Democrats now have a 51/42 favorable view of George W. Bush, according to a recent poll from The Economist and YouGov. 

The majority of the 1500 adult Democrats who were polled viewed Bush (POTUS 43, not to be mistaken with his father George H.W. Bush) as somewhat favorable or very favorable. This number is absolutely astounding in comparison to the Democratic bases’ opinion of him during his presidency, as only 6% of Democrats approved of how Bush was handling his position towards the very end of his term.

While this sudden increase in favorability may be heightened by time and distance,  the primary cause of this shift could be due to Bush’s’ latest statements on the Trump presidency.  

On October 19, Bush gave a speech in New York in opposition of Trumpism. Although the speech didn’t mention Trump specifically, the former president strongly alluded to the Trump administration’s policies.

“We’ve seen nationalism distorted into nativism, forgetting the dynamism that immigration has always brought to America,” Bush said. “People of every race, religion, and ethnicity can be fully and equally American. It means that bigotry or white supremacy in any form is blasphemy against the American creed.”

This speech was a major political event. It is rare to see former presidents, especially those of the same party, criticize the sitting president of the United States. In addition, the speech was undeniably true in its condemnation of the administration’s actions and in its sentiments on white supremacy in America.

However, Bush doesn’t deserve our praise. The spot-on statements throughout his speech were rendered moot when they came out of his mouth. Bush can’t offer any alternatives to Trumpism because he’s complicit in it.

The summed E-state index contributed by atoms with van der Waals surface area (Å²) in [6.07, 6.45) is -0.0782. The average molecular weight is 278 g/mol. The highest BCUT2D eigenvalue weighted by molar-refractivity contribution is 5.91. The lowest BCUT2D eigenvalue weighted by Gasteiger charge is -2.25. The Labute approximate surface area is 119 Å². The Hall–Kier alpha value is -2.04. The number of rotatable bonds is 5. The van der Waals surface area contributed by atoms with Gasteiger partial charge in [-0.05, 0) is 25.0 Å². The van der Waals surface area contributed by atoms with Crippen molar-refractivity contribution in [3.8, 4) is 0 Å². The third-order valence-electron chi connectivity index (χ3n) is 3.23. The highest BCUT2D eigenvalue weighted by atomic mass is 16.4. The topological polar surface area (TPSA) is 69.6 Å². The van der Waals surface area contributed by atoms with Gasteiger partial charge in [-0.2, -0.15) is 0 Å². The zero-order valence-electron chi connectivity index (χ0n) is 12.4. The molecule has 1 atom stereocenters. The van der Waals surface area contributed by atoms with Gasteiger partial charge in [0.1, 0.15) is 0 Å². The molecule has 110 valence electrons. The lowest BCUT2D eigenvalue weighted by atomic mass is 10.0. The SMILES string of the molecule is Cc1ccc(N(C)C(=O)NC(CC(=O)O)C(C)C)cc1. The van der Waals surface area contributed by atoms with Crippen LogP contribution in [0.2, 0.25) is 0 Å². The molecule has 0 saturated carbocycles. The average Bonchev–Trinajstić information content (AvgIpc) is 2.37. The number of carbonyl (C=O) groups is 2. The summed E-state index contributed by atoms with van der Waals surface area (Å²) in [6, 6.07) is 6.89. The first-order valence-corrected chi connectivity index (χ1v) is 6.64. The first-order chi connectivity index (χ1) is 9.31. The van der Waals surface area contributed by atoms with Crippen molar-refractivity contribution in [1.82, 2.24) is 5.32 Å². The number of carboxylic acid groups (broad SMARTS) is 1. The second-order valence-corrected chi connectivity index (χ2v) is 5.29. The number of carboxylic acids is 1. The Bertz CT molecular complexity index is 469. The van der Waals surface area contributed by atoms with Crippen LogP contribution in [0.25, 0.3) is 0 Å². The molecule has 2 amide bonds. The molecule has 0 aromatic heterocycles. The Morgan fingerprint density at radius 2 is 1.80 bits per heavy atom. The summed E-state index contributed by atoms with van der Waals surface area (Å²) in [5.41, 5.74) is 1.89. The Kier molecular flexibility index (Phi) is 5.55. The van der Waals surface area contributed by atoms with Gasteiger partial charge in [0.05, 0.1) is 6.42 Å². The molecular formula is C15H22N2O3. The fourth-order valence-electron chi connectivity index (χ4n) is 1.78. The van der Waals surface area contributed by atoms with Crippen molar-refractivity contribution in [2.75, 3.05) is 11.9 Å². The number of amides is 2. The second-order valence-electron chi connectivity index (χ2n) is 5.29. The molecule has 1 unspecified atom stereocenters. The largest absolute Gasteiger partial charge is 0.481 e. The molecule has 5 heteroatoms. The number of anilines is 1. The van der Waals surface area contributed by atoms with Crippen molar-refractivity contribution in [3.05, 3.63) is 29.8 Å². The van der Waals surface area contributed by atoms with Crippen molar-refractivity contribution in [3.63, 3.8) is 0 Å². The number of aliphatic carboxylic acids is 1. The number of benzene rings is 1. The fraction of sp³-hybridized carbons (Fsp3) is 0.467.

It has been almost a decade since Bush was last in office and the world is still suffering the consequences of his actions as commander-in-chief. Bush killed one million Iraqis and is largely responsible for the US’s permanent residence in the Middle East, which has led to the deaths of hundreds of thousands more Brown people. Racism is when a privileged, white man murders a million brown people and calls it  “a job well done.”

Not only did the war wreak havoc on the lives of millions of Iraqis, it also was a waste of money and resources. Iraq did not retain the “weapons of mass destruction” the Bush administration had claimed. The administration knew it, but still declared war anyways, seeking a justification for their power grab for oil. This “illegal” war cost the US $6 trillion and cultivated the rise of ISIS. In the cities of Diyala and Anbar, the US decided to cut agricultural subsidies, a choice which would tear into the livelihoods of the farmers in the region. In 2006, a group of those affected formed the Islamic State of Iraq, which is now considered to be the “parent” of ISIS.

Also, Bush’s attack on Trump’s racism, though valid, was ironic considering his own statements on Muslims. On October 6, 2005, Bush gave a speech to the National Endowment for Democracy where he discussed the “murderous ideology of the Islamic radicals.” This rhetoric is identical to that pushed by the Trump administration and the Republican party.

Another prominent example of Bush’s disregard for the lives of people of color is Hurricane Katrina. The disaster primarily affected Black communities and the government took weeks to respond. Many pundits, community members and politicians have credited this to the widespread racism within the administration. Parallels can definitely be made to the Trump administration’s current sluggishness in aiding Puerto Rico.

Ultimately, Bush is no ally of the Democratic party and should not be praised for his compassion or empathy.


Source Image: AP Images

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